Many of these remedies can be delivered alongside conventional medical treatment.
Safety is of the utmost importance and it is vital that patients consult a registered naturopath when seeking treatment.
Members of the General Council and Register of Naturopaths (GCRN) are trained to degree level and must follow a strict code of conduct and meet ethical standards of practice. The GCRN is the largest and oldest registering body for practitioners of naturopathy in the UK.
Tom Greenfield has been a member of the GCRN for 21 years. Here he shares his advice on how stay healthy this winter:
1. What are the top three natural remedies you would recommend to patients who want to stay healthy throughout winter?
a. Elderberry liquid is my favourite - it kills bacteria and viruses on contact, can be gathered from the wild berries in the autumn and tastes good, and the safety of black elder is seen by the United States Food and Drug Administration (FDA) as GRAS (generally recognised as safe)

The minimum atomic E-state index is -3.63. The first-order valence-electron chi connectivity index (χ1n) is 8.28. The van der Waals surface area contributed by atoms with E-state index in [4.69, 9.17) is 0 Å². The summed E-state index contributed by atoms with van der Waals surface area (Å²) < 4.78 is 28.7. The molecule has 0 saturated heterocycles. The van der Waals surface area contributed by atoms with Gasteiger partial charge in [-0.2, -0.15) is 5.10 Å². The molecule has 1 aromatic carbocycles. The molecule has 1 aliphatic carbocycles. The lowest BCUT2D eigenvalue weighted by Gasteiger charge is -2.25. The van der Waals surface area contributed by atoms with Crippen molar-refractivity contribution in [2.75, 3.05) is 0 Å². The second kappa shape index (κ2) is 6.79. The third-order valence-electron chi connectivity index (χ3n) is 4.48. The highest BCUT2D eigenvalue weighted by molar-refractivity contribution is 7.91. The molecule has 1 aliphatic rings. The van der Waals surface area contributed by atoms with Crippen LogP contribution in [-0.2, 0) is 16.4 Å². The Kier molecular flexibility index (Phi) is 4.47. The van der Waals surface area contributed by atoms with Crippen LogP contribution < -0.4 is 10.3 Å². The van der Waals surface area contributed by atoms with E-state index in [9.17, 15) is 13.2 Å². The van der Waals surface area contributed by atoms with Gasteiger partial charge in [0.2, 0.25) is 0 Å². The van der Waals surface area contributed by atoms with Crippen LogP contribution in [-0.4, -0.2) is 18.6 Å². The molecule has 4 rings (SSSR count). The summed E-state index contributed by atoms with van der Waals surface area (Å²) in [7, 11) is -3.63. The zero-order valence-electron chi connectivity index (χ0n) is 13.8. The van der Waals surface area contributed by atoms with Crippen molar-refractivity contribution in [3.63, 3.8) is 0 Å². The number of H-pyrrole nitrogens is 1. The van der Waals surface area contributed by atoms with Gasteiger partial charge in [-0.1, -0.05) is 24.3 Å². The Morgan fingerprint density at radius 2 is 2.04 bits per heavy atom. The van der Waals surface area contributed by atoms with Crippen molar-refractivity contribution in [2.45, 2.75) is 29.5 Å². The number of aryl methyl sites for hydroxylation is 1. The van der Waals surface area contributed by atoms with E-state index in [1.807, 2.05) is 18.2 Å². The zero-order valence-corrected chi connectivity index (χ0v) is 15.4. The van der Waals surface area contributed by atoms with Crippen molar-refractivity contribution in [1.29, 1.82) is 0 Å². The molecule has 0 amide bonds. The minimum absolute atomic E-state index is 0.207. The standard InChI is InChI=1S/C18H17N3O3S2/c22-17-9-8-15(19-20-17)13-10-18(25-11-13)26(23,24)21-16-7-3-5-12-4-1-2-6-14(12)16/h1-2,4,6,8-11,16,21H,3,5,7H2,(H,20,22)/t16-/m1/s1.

This meta-analysis of several studies shows efficacy and safety in the use of elderberry as treatment of cold and influenza symptoms and this lab study shows the effects on various bacteria as well as the flu virus.
b. Larch arabinogalactan (powdered extract from the larch tree) - it is known to boost the immune system and protect against cold infections as well as being protective against some forms of cancer
c. This study on 199 people suffering frequent infection with colds found that larch arabinogalactan increased the body's ability to protect them against this. This review of clinical trials found that larch arabinogalactan is capable of enhancing natural killer cells and macrophages (white blood cells) as well as the secretion of pro-inflammatory cytokines (cell-signalling molecules) to protect against infections.
d. Reduce intake of sugar and mucous-forming foods such as red meat, dairy products, bread, eggs, corn, soya at the first sign of illness and concentrate on vegetable soups - this supports the body's immune system and allows for improved health of the microbiome by promoting healthy gut bacteria.